I wrote about the doctorate. bubble ever since and universities still plague young people with monstrous debt to pay famous economists like Robert Reich hundreds of thousands of dollars a year to teach two hours a week. This “propaganda by apologists for higher education”, such as Richard Vedder in The Chronicle the formula, is at the origin of the boom in student loans. In the late 1980s, politicians saw statistics showing that college education led to higher lifetime earnings and vowed that college education should be a “right.” So they made student loans unlimited. You no longer needed to get a scholarship, progress, or have parents who could afford it. By 2010, 21,000,000 were enrolled in university, most of them financed by debt.

What had also happened was quite predictable in a subsidized area; universities have found ways to take more of the increased money.

According to National Center for Education Statistics, the average cost just for a bachelor’s degree is now over $ 112,000. When Congress decided that a college education should be a “right” and made student loans unlimited, the cost was less than $ 27,000. It’s $ 53,000 adjusted for inflation, so it’s almost doubled. It’s not a big deal over the decades, the price of cars in California has gone up much more than that over the same period. It’s really less than 3% per year and not that bad.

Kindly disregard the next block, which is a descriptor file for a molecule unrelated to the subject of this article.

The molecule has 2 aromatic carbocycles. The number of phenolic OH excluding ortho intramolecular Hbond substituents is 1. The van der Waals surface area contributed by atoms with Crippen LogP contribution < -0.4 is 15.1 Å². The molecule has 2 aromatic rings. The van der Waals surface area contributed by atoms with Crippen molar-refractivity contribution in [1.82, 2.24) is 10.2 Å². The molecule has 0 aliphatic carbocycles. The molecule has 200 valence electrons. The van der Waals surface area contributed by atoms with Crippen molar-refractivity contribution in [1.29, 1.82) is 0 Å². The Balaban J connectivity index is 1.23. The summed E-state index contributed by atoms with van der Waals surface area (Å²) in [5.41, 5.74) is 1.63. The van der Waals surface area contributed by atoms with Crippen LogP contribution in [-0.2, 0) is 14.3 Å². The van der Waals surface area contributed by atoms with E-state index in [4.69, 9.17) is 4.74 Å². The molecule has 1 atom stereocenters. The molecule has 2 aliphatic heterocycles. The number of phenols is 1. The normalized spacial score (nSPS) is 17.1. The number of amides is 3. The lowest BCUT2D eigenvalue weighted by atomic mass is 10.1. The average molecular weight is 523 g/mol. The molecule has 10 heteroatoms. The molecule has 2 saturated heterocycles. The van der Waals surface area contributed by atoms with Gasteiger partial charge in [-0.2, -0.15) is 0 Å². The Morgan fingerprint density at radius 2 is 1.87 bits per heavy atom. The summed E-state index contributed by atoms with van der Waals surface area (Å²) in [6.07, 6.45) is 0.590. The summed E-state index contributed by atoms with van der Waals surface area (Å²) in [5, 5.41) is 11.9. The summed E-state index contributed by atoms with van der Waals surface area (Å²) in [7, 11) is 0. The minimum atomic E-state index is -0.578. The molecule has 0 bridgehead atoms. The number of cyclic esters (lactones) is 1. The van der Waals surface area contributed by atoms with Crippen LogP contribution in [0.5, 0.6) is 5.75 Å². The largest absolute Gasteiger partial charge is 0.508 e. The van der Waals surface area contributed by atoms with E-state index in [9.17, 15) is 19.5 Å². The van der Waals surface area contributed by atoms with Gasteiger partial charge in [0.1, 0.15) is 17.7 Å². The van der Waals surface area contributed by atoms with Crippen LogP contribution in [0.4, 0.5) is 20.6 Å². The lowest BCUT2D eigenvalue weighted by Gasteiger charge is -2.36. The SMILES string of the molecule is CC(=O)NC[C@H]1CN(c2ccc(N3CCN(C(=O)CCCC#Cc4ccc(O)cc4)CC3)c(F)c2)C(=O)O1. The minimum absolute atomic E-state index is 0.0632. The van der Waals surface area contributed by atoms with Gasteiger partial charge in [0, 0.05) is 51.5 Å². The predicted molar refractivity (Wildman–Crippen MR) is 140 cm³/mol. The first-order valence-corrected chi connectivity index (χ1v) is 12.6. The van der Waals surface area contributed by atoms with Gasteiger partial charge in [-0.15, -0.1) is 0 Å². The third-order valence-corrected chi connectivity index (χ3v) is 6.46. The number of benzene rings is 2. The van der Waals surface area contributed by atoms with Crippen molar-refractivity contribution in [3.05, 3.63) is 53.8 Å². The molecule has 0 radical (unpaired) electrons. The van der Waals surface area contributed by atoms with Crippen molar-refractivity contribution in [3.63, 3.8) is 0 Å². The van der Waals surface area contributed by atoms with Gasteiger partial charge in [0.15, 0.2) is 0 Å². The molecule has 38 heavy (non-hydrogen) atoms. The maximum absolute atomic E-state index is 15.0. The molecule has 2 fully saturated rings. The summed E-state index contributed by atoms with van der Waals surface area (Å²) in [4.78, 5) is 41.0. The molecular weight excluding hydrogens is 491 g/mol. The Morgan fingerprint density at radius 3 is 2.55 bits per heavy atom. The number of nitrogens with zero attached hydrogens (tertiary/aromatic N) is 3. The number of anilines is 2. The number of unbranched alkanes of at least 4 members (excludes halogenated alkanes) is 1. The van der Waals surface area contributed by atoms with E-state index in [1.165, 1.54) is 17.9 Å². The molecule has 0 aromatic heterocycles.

Except Federal Reserve Bank data shows that the average annual wage growth during this period was only around 0.4%, even with the large increases in the early years of the Trump administration. Thus, the cost of higher education has been multiplied by 7 what salaries have, and all that debt was for naught.

Worse yet, 300,000 people with university degrees worked as waiters and waitresses. The same job they could have had without a college degree – with no debt. Data from the Bureau of Labor Statistics showed that 17,000,000 Americans with college degrees worked in jobs that did not require student debt – 80,000 bartenders, for example.